By:  James Lipsett

Homeless and underprivileged students are a reality at Algonquin. However, many have found ways to stay in school and find a place to sleep.

A main concern for many students who plan to attend college is their financial situation. Post-secondary education is expensive. A combination of tuition, required books, along with essentials of life such as food, clothing and a place to live make it challenging.

Some are fortunate enough to have monetary support from their family, while others make money over the summer and during their studies. What about the students who can’t afford all of the above? The ones that are determined to educate themselves but aren’t able to fund all of the essential components.

There are more of these situations surrounding us than one might think.

Brennan, a second year Algonquin student, has managed to maintain solid grades while struggling with finding a steady place to live. “It’s really tough sometimes,” he said, “Occasionally, I have to sacrifice an assignment because I’m in the process of finding somewhere to sleep. I think it’ll be worth it in the end.” Right now, he is living with a friend and his family. “They said I could stay as long as I need to, but I don’t plan on being there for long. I don’t like to mooch off of people.”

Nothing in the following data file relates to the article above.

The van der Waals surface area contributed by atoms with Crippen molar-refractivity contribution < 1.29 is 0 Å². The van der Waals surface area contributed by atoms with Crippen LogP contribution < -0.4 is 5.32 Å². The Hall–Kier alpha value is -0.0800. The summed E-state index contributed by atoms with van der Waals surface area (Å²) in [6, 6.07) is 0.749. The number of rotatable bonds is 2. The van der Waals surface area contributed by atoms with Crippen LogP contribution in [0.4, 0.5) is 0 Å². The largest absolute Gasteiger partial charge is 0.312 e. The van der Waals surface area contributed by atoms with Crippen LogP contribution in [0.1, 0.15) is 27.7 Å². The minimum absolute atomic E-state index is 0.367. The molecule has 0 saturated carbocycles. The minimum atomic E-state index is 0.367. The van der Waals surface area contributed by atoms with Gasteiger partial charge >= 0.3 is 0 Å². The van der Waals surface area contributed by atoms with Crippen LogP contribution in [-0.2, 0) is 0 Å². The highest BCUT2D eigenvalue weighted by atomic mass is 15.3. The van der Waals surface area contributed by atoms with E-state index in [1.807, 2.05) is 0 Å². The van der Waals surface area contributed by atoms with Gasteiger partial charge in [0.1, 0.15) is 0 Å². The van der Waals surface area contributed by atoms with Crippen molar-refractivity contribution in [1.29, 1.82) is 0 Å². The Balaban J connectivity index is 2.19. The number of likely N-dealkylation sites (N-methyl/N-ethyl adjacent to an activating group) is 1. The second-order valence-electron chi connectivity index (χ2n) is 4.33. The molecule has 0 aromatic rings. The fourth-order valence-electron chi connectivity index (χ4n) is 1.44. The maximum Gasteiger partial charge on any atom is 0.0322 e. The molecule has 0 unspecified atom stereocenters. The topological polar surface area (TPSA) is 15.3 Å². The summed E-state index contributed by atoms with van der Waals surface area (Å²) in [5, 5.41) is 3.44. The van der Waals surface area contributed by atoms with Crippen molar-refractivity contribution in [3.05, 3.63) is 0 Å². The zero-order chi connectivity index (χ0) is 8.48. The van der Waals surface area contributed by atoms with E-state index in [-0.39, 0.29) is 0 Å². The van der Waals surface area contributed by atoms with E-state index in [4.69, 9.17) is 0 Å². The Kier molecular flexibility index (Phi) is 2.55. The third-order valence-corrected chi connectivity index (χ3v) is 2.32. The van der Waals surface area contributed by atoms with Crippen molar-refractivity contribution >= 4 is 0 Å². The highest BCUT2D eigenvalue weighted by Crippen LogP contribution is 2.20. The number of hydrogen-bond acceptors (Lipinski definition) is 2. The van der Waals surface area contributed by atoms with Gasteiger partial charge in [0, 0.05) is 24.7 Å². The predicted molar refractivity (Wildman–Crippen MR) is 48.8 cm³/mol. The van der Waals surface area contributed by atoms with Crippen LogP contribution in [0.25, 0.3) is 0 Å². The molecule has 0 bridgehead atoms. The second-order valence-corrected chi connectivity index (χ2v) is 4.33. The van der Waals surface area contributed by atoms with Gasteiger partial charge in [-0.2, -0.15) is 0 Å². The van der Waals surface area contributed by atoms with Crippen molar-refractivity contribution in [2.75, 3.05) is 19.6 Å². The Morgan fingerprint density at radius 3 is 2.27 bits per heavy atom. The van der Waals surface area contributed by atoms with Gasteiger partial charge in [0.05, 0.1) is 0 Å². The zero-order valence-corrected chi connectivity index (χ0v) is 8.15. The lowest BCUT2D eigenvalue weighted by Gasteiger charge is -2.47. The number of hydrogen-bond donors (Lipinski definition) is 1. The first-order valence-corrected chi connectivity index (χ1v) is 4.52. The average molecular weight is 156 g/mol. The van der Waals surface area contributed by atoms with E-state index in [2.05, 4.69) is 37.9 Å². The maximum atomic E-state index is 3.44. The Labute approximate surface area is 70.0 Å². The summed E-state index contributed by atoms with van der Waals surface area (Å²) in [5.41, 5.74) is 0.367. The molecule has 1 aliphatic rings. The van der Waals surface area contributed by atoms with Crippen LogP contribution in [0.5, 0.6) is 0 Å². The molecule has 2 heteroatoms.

For the unfortunate that don’t have friends to stay with, there are alternate options. The city of Ottawa offers services for people in need which students can benefit from. Shepherds of Good Hope, located at 233 Murray St, provides an evening drop-in program from 5:30-9:30 p.m. in which clients can have a free meal, enjoy social activities and participate in addictions therapy groups such as Alcoholics Anonymous. They also offer men’s and women’s shelters for those who need a place to sleep.

Patrick, a first-year Algonquin student, has taken advantage of the services that are available at Shepherds of Good Hope. “Obviously staying at a shelter isn’t my first choice, but it’s better than sleeping on the streets, I’ve done that before and it’s not fun. The people who work and volunteer there are always nice and do their best to make you feel comfortable.” said Patrick.

Bringing awareness to this problem has the potential to help Algonquin students be at their best when it comes to their studies. Students that are experiencing these kinds of circumstances should be encouraged to seek help, whether it is from a friend or from a shelter.